You give credit where credit is due, including to yourself. There's a lot of debate swirling around whether solopreneurs should use "I" or "we" in their marketing. If you are the only one working in your business, if the creative ideas and execution are yours and yours alone (or even if you have a little bit of subcontracted labor helping you out, but you're the only one working with clients), I'm a big proponent for embracing the "I." You don't need to put on some kind of facade to earn credibility, because there's nothing inherently less credible about one talented, hardworking individual delivering your product or service. Consider whether you're pretending to be a team purely for the sake of seeing bigger than you are, it may be time to assess your self-confidence.
You make very clear which clients you'd love to hire you (and possibly those for whom you might not be a good fit.) I think there's something valuable about putting what you want out into the universe so that you can see what comes back, and that includes communicating a direct appeal to your ideal client. Are you a planner who's dying to create a niche serving primarily same-sex couples? Are you a florist whose secret favorite product is making wreaths for couple's dogs to wear to the wedding ceremony? Are you designer and a geek through-and-through and want to create wedding themes around all things nerdy? Then by all means, put that front-and-center, or at least somewhere in your marketing. And if there are particular requests you know you aren't the right person to fulfill, or couples whose needs you aren't fit to serve, then be up front about that, too. (I do this in my primary business, a decidedly non-cheesy DJ company, when I say, with no apologies, that we don't do party props and line dances.) Being clear in your marketing eliminates misunderstandings later, and it helps drive those dream clients right to you.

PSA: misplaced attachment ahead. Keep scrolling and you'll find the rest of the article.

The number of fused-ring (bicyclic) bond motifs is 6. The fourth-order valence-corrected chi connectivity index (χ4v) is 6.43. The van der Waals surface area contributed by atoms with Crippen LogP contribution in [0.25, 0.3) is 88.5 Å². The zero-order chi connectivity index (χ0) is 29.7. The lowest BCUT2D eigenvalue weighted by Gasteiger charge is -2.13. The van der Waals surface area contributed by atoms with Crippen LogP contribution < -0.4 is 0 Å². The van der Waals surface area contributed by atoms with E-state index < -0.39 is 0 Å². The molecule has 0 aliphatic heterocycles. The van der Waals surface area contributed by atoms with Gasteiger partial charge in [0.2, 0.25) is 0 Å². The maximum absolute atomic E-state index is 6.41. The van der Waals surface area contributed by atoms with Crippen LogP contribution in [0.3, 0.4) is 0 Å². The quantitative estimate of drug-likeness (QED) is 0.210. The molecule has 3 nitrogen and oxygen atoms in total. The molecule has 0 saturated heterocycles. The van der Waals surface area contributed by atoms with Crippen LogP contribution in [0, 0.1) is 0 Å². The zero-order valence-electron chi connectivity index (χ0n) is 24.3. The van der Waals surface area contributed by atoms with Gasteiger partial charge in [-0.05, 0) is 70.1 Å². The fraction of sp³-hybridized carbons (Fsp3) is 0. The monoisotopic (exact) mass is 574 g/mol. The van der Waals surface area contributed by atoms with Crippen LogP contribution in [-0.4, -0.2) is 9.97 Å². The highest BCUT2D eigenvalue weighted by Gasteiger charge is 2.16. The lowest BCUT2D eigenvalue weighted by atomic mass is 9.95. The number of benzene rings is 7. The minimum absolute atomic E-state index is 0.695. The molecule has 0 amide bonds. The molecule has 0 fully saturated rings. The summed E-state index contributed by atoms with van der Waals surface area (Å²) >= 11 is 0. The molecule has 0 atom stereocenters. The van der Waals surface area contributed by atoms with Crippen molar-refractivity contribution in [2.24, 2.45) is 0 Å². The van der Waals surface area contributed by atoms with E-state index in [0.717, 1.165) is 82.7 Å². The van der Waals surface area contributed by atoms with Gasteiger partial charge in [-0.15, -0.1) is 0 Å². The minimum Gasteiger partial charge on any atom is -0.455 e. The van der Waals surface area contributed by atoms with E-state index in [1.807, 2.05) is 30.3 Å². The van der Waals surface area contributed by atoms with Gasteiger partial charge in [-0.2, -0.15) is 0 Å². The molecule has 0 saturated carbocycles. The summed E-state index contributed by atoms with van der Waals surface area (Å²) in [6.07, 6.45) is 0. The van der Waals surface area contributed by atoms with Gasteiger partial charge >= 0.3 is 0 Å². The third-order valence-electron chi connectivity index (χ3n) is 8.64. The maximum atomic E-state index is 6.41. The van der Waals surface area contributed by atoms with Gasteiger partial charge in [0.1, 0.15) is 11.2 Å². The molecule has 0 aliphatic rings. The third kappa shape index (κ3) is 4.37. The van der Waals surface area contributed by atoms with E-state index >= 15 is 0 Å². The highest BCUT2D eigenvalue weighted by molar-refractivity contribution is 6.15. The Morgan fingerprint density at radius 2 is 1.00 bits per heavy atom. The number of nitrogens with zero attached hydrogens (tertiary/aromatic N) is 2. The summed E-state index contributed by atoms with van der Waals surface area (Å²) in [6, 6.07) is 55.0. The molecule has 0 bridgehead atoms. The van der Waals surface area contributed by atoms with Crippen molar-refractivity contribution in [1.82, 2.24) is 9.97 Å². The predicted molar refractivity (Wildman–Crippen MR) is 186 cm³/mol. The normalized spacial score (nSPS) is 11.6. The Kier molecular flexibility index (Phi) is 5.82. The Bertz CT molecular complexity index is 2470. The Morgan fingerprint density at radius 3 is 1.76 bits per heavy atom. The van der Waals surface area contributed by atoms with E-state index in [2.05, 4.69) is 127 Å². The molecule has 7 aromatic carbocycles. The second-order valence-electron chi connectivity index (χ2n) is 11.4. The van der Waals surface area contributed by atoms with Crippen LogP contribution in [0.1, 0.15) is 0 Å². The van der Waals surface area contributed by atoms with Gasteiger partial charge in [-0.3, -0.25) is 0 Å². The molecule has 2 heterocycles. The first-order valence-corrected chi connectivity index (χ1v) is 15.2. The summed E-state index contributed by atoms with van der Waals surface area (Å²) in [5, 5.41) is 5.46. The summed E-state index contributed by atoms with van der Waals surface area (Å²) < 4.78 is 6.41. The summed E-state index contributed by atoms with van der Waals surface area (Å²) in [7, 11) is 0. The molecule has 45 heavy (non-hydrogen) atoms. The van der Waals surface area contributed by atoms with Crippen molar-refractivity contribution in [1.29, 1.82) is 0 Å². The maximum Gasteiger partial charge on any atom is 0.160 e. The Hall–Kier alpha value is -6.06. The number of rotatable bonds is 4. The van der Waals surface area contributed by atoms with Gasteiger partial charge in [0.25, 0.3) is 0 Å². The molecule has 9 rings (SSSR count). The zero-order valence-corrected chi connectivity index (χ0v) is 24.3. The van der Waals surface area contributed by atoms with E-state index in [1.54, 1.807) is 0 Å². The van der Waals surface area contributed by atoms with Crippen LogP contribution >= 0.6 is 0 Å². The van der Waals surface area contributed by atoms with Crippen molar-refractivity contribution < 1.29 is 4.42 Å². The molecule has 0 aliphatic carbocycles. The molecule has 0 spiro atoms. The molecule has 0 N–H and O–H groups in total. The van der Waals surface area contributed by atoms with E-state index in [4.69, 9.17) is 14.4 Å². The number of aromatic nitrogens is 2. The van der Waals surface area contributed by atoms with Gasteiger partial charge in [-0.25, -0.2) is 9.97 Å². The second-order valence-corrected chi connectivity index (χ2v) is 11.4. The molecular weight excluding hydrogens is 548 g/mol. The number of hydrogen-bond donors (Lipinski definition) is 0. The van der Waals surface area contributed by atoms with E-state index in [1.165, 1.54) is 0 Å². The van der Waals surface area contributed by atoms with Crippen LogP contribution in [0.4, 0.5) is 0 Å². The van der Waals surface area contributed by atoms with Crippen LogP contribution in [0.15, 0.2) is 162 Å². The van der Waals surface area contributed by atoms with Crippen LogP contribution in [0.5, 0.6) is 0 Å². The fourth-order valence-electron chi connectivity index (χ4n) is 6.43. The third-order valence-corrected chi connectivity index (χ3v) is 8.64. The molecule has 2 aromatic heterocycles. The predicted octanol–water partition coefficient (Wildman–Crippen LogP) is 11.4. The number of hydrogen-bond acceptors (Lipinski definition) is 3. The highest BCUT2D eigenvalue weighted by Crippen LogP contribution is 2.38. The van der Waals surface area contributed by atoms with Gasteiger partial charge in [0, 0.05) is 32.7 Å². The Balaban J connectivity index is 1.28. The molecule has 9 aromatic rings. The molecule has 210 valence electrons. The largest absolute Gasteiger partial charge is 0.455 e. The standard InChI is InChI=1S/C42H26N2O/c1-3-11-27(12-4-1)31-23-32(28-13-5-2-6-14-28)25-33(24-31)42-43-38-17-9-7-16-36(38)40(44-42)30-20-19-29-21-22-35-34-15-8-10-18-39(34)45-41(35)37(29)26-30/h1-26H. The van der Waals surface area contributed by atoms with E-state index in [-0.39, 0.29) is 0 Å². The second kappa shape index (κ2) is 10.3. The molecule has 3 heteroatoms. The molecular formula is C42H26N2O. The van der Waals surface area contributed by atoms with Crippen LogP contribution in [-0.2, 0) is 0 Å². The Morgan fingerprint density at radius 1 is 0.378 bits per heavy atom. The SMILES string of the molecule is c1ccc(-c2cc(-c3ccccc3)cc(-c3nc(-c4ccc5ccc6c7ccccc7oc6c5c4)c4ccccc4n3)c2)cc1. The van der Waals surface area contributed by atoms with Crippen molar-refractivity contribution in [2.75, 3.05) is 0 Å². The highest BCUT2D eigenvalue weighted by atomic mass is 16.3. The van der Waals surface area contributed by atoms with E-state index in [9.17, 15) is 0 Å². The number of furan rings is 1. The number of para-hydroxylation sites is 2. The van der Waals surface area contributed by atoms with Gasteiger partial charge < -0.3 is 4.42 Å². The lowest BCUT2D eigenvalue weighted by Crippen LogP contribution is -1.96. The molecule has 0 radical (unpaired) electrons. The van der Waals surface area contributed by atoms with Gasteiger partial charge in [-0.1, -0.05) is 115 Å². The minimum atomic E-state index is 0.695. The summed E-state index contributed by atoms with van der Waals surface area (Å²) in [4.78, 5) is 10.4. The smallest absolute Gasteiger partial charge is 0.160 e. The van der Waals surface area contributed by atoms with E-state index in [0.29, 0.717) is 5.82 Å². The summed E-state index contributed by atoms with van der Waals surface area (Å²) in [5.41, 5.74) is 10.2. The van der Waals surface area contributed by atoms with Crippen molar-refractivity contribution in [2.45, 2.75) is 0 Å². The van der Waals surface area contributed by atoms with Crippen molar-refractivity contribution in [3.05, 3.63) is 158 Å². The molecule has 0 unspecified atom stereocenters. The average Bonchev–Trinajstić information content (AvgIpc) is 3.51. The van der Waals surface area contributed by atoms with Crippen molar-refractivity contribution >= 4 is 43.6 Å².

You build relationships with colleagues who share your vision and your values. As with our non-work friendships, we certainly can develop positive connections with other wedding pros whose businesses are nothing like ours. However, when trying to bolster your own authenticity, I can't recommend highly enough that you seek out professional relationships with business owners who operate similarly. When another business owner serves a similar clientele, and operates with a similar philosophy, they're in a unique position to refer you clients who are more likely to book you. They also can provide a unique kind of support when you're experiencing the inevitable bouts of anxiety and FOMO that accompany marching to the beat of your own drum. (And, as I mentioned earlier in this article, if there are things you like and you believe in, just as there are plenty of potential clients who feel the same, there are other vendors who do, too. And when you find them, you'll feel stronger for their camaraderie.)
I'm not spouting all of this because I've got this authenticity thing 100% figured out - it's a long process, and my various businesses (and my own identity) are constantly evolving. But I do believe wholeheartedly in the concept of working and living authentically, and I'm putting it into practice everywhere I can. I've got some big changes slated for all my ventures in the coming months, ones that will require the same leap of faith I'm recommending to you here. So I'll be right here, going through it with you, and I'd love to hear from you either in the comments or on social media if you plan on embracing authenticity in 2016.